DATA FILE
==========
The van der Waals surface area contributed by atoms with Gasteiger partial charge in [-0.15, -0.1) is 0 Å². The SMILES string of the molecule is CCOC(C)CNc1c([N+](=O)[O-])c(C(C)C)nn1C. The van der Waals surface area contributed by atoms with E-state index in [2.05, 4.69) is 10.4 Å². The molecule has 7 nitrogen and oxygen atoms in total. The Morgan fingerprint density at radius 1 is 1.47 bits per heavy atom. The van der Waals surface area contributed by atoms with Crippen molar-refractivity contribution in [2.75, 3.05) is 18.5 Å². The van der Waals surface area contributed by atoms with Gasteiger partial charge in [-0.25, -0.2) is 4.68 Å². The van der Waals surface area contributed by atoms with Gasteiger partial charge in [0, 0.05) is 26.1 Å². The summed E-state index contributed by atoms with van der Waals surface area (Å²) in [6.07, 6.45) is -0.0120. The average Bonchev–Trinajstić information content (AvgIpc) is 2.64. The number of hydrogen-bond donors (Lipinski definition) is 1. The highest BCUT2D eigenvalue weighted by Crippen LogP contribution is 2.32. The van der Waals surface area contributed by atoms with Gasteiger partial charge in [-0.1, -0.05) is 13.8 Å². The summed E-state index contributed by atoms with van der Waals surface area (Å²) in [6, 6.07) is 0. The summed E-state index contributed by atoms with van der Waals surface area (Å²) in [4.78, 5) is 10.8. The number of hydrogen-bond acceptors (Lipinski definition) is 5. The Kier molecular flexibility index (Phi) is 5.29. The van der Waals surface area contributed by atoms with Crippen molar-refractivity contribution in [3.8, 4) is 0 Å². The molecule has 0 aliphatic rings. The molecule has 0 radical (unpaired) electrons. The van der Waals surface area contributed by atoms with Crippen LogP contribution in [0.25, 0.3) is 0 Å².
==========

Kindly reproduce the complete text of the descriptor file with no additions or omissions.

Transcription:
The van der Waals surface area contributed by atoms with Gasteiger partial charge in [-0.15, -0.1) is 0 Å². The SMILES string of the molecule is CCOC(C)CNc1c([N+](=O)[O-])c(C(C)C)nn1C. The van der Waals surface area contributed by atoms with E-state index in [2.05, 4.69) is 10.4 Å². The molecule has 7 nitrogen and oxygen atoms in total. The Morgan fingerprint density at radius 1 is 1.47 bits per heavy atom. The van der Waals surface area contributed by atoms with Crippen molar-refractivity contribution in [2.75, 3.05) is 18.5 Å². The van der Waals surface area contributed by atoms with Gasteiger partial charge in [-0.25, -0.2) is 4.68 Å². The van der Waals surface area contributed by atoms with Gasteiger partial charge in [0, 0.05) is 26.1 Å². The summed E-state index contributed by atoms with van der Waals surface area (Å²) in [6.07, 6.45) is -0.0120. The average Bonchev–Trinajstić information content (AvgIpc) is 2.64. The number of hydrogen-bond donors (Lipinski definition) is 1. The highest BCUT2D eigenvalue weighted by Crippen LogP contribution is 2.32. The van der Waals surface area contributed by atoms with Gasteiger partial charge in [-0.1, -0.05) is 13.8 Å². The summed E-state index contributed by atoms with van der Waals surface area (Å²) in [6, 6.07) is 0. The summed E-state index contributed by atoms with van der Waals surface area (Å²) in [4.78, 5) is 10.8. The number of hydrogen-bond acceptors (Lipinski definition) is 5. The Kier molecular flexibility index (Phi) is 5.29. The van der Waals surface area contributed by atoms with Crippen molar-refractivity contribution in [3.8, 4) is 0 Å². The molecule has 0 aliphatic rings. The molecule has 0 radical (unpaired) electrons. The van der Waals surface area contributed by atoms with Crippen LogP contribution in [0.25, 0.3) is 0 Å².